Murphy’s Ranch: Where Nazi’s set camp in LA

Santa Monica skyline
Santa Monica skyline. PC: Rebecca Mitchell

We watched the sun rise over the Pacific Palisades as we took a breather on the side of the canyon wall, casting a golden glow over the Santa Monica cityscape and silhouetting planes taking off from the airport. The midday sun sent shadows dancing across the bottom of the canyon, where remnants of a darker, untold story of LA’s history sat abandoned beneath the trees.

This history goes back to the 30s, a time marked by increasing political tensions, the Great Depression and Hollywood’s Golden Age. Some land in the canyons was bought by a “Jessie Murphy” in 1933, whose name has never appeared anywhere else. Many have thus assumed it was a pseudonym for Winona and Norman Stephens. A huge believer in spiritual and supernatural phenomena, Mrs. Stephens met a German man named Herr Schmidt who

Walking towards Seville Fire Rd. PC: Rebecca Mitchell

convinced her he could see into the future. He told her the growing Nazi party would win the oncoming war and eventually come to take over America. In order to prepare then, he insisted they use their $4 million to build a completely self-sufficient compound. Schmidt, the Stephens and their followers stayed in the compound for almost a decade before police came to arrest everyone the day after Pearl Harbor.

Having wanted to visit this exhibit for years, I decided to take advantage of a lazy saturday afternoon. Some friends and I drove up the I-405 north towards Santa Monica, exiting on Sunset Boulevard. After turning right on Capri Dr., we finally parked on Casale Rd., across from a two-story mansion easily the same size as one of the dorms on our campus.

Guards supposedly used to patrol using the stairs. They thus provide a wonderful view of the whole canyon. PC: Rebecca Mitchell

From there, we walked back continuing onto Seville Fire Rd. and passed by a few more fancy homes. We continued on the paved path for two more miles, stopping to take several photos along the way before finally finding the gap in the chain link fence at the top of one of several stone staircases. 

We took deep breaths as we began the descent down the narrow staircase. Although we didn’t bother to count, there are easily over 500 steps that go to the bottom of the canyon in just a few yards. After a few pit stops to breathe and take pictures, we finally emerged through the trees onto a broken road that had been partially washed away.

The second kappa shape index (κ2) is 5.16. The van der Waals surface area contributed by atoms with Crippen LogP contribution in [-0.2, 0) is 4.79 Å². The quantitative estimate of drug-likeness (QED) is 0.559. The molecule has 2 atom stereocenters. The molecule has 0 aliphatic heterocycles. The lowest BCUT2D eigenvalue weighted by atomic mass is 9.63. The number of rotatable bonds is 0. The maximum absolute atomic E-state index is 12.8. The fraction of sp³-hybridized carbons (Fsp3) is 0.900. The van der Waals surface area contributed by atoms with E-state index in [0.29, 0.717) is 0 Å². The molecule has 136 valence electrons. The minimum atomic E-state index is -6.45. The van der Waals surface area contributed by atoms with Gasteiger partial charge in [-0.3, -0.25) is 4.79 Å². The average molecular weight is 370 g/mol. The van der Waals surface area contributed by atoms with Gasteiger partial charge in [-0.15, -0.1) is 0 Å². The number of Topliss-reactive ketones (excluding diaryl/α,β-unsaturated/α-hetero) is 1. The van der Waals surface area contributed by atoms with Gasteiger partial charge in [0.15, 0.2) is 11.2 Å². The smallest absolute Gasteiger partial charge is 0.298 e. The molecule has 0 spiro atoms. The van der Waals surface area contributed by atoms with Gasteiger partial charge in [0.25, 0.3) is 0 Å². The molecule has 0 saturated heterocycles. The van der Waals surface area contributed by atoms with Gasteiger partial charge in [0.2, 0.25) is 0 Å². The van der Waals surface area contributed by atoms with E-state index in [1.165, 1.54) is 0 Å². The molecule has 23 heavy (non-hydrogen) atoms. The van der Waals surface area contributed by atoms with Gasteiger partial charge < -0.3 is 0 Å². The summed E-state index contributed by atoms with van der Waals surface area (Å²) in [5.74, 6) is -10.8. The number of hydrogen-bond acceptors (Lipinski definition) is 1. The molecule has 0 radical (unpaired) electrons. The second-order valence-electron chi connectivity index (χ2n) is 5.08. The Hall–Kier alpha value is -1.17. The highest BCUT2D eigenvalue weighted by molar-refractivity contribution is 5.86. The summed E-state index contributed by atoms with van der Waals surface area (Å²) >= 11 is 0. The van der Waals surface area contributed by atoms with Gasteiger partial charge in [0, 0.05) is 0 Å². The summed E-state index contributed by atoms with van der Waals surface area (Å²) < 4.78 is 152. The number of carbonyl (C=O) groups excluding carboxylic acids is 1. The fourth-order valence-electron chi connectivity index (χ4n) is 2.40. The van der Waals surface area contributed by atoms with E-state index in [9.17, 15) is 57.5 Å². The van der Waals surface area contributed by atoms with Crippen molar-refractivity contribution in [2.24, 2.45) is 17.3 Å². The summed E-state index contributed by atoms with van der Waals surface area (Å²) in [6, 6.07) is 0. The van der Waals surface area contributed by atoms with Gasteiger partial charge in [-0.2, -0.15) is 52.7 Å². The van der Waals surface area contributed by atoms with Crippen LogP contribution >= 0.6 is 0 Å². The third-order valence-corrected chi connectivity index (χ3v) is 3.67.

We followed the road around the bend, where we took pictures on a tree covering the road and finally found our first building — the meeting house.


 Empty spray cans and beer bottles litter the grounds and all of the buildings are covered in graffiti, showing how this place has not escaped the urban vibe that encompasses Los Angeles. The earth around the Meeting House allows for an easy access to fun pictures on the surprisingly stable roof.

Behind the Meeting House down a dried creek bank is a massive diesel tank, built to hold around 20,000 gallons of fuel. Continuing along the main road from the House, there is another cement platform where a building was torn down by the city two years ago. Scattered in several places around the main structures are bunkers under the main road, showing how these people were prepared for anything.

The cement gardens featuring avocado graffiti. PC: Rebecca Mitchell

Past the platform is a small dirt path, that leads down the very bottom of the canyon, where a refreshing breeze carries a sound reminiscent of a waterfall, but is actually just the leaves of the trees.

After enjoying the break from the midday sun, we turned around and headed back up to the road. There we found another shorter flight of stairs showing the gardens and vineyards where they grew most of their food. To commemorate the use of the gardens, we decided to take a brief snack break on the walls.

From there, we climbed back up to the main road and followed it all the way up to the main entrance, passing more remains of a building long gone but still containing a bathtub and stone fireplace. Once upon a time, a beautiful, massive gate stood there, but was also torn down by the city. Just prior to the entrance, however, stands the rim of what was once a water tank big enouch to hold over 300,000 gallons of water.

No matter what the purpose of these people, one has to admire their adversity and ability to create a whole self-sustaining society for themselves at the bottom of a canyon just miles from Los Angeles.

Meeting house
Me and my fellow adventurers on the roof of the House. 



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